• Mark Cuban says SEC rules on token registration is a "nightmare that's waiting for the crypto industry"
  • In SEC insider trading charges, the commission said that nine cryptocurrencies were actually securities
  • Increased regulation could give more investor protection but it may also bring more red tape for crypto projects

It may seem surprising that the SEC's (Securities and Exchange Commission) move to prosecute three people for crypto insider trading has attracted widespread criticism. It alleges that a former Coinbase employee tipped off his brother and a friend about which assets would be listed on the exchange.

Surely, taking action against insider trading is a good thing? Well, yes. But it isn't the charge itself that has the industry up in arms. In its press release about the charges, the SEC slipped in a line that said nine of the 25 assets the trio traded were actually securities. It has not revealed which crypto assets these might be.

If many cryptocurrencies are actually securities, the SEC can prosecute them for failing to register themselves. Any cryptos found to be unregistered securities could face huge fines, and would then need to jump through a bunch of legislative hurdles to be able to operate and be traded in the U.S. This is why various crypto insiders, including Shark Tank judge Mark Cuban, are worried.

Are cryptos commodities or securities?

The debate on how to define a cryptocurrency is almost as old as the digital asset industry itself. Right now, most cryptos in the U.S. are classified as commodities, which means they come under the remit of the CFTC (Commodities and Futures Trading Commission) and don't have to follow the SEC's security rules. Securities are controlled by the SEC, and there are strict rules in place about how they can be traded and what information they have to report. A lot of crypto exchanges aren't licensed to trade securities.

The SEC is in the middle of a lawsuit against one crypto, Ripple (XRP) which it says has been operating as an unregistered security. Its boss, Gary Gensler, believes that a number of existing cryptocurrencies are in the same boat and are operating as unregistered securities. But crypto execs say the rules aren't clear and haven't been properly communicated.

Crypto industry insiders -- including the CFTC -- accuse the SEC of regulation by enforcement. This is essentially creating rules by prosecuting individual cases rather than creating a clear regulatory framework that people can follow. Indeed, Coinbase immediately filed a petition calling on the SEC to develop a "workable regulatory framework for digital asset securities."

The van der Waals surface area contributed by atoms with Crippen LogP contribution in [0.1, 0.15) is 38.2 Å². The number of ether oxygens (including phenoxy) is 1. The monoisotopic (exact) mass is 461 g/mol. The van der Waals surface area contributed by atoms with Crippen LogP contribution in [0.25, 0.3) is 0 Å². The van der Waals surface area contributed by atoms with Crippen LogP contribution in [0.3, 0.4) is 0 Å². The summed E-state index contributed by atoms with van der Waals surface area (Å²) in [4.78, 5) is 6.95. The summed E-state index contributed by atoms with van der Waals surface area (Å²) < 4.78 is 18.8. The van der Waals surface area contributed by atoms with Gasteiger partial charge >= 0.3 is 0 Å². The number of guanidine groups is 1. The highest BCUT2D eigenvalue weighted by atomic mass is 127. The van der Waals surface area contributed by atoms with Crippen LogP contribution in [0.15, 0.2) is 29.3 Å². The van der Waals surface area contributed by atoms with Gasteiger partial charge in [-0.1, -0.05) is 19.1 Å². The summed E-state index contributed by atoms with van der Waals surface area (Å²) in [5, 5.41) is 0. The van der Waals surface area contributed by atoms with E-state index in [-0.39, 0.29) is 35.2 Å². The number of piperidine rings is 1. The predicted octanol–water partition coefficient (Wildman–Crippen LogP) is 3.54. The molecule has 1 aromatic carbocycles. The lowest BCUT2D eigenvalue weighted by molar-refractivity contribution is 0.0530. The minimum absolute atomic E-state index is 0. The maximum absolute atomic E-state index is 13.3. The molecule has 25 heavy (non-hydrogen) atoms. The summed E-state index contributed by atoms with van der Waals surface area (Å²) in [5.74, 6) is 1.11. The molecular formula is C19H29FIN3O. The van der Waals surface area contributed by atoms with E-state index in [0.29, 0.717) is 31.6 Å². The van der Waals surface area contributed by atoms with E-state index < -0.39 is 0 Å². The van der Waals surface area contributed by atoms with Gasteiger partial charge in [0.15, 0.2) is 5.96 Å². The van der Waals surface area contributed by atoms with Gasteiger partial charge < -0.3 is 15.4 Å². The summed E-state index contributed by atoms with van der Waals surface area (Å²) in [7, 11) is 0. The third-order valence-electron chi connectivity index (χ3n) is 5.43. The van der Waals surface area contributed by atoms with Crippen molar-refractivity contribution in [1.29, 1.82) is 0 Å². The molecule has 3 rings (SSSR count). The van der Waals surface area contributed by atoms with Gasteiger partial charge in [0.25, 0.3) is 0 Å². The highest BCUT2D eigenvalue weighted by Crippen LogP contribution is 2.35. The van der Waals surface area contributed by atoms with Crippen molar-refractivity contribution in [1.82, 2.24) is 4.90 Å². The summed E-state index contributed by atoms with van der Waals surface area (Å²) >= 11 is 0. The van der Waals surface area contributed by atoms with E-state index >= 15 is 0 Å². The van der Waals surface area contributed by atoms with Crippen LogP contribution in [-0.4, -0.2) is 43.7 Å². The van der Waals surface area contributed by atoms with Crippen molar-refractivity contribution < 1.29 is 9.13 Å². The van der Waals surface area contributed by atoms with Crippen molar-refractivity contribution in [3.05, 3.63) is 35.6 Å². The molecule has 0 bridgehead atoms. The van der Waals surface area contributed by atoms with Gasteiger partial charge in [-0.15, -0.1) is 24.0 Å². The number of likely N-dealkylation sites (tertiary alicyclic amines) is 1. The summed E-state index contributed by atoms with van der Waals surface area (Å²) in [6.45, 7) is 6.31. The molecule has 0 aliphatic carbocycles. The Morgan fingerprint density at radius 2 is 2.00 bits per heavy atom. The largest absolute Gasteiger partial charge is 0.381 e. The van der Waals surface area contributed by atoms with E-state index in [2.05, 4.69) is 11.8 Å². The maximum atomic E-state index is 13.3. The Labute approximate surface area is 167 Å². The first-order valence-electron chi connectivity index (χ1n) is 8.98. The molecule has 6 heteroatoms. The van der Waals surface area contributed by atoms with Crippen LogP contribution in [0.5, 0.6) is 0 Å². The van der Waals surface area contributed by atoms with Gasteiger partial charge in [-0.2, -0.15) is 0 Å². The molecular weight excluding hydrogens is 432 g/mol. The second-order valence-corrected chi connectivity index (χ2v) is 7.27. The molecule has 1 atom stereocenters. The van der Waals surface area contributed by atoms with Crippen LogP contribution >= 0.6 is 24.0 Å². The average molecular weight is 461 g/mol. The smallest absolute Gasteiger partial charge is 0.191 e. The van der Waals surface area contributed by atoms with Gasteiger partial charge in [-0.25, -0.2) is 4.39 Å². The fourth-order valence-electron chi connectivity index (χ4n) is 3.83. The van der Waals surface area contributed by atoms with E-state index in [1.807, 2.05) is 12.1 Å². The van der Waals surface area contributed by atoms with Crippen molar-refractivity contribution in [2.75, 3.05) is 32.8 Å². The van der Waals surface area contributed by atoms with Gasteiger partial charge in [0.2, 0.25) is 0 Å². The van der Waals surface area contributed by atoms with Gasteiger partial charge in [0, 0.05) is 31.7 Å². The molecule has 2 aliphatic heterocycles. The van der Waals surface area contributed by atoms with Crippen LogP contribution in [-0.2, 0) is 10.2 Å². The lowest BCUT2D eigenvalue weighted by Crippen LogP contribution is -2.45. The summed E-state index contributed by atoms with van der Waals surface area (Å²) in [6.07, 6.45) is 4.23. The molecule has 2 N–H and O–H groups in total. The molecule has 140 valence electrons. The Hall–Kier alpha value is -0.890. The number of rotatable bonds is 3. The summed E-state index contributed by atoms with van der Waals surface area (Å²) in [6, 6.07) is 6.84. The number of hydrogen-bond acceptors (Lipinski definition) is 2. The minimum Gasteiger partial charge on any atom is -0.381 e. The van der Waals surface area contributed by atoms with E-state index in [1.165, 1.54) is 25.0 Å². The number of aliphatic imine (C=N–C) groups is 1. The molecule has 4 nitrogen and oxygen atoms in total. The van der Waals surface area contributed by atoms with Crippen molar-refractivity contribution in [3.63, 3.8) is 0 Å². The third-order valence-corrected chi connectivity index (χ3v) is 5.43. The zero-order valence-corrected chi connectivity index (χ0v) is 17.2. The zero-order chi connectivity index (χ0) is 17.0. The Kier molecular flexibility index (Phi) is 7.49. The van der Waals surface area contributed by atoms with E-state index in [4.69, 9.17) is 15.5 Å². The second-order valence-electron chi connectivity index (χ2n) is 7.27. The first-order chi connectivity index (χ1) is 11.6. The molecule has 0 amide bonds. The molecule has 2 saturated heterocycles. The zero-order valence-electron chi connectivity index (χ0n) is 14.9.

Why Mark Cuban thinks it would be a 'nightmare'

Many in the industry are criticizing the SEC for pursuing prosecutions without first setting clear rules. But for Cuban, it's the very creation of those rules that could create a problem. In response to a tweet from Senator Pat Toomey on the subject, Cuban tweeted: "Think this is bad? Wait till you see what they come up with for registration of tokens. That's the nightmare that's waiting for the crypto industry."

In the past, Cuban has said that he thinks more regulation is needed. However, the big debate is over what shape that regulation should take. For example, Cuban believes crypto regulation should be built around existing fraud laws. He doesn't want to see a lot of red tape that, as he puts it, would "keep thousands of lawyers employed."

On the other side of the debate, people like Treasury Secretary Janet Yellen want to see a "comprehensive framework so that there are no gaps in the regulation." Various agencies are in the process of responding to President Biden's executive order, which would create a framework for crypto legislation. It isn't yet clear how onerous that framework will be on existing projects and exchanges.

Bottom line

Increased regulation is coming, and it will have a big impact on the crypto industry. In the long term, it may build confidence and give the whole market more solid foundations. However, it will almost certainly mean crypto projects have to follow a lot more rules, which could be expensive and time consuming. As a crypto investor, it's worth watching -- and even participating -- in these discussions. The shape of any new crypto regulation could have a big impact on how your investments perform in the long term.

This article originally appeared in The Motley Fool.

Emma Newbery owns the English-language newspaper The Bogota Post. She began her editorial career at a financial website in the U.K. over 20 years ago and has been contributing to The Ascent since 2019. The Motley Fool has a disclosure policy.

Mark Cuban
President Donald Trump tweeted that Dallas Mavericks owner, Mark Cuban is "not smart enough to run for president," Feb. 12, 2017. In this photo, Dallas Mavericks owner Mark Cuban apologized to Trayvon Martin's family for using the phrase "black kid in a hoodie" during an interview about racism, but reiterated that he meant what he said while speaking to Inc. Magazine in 2014. Reuters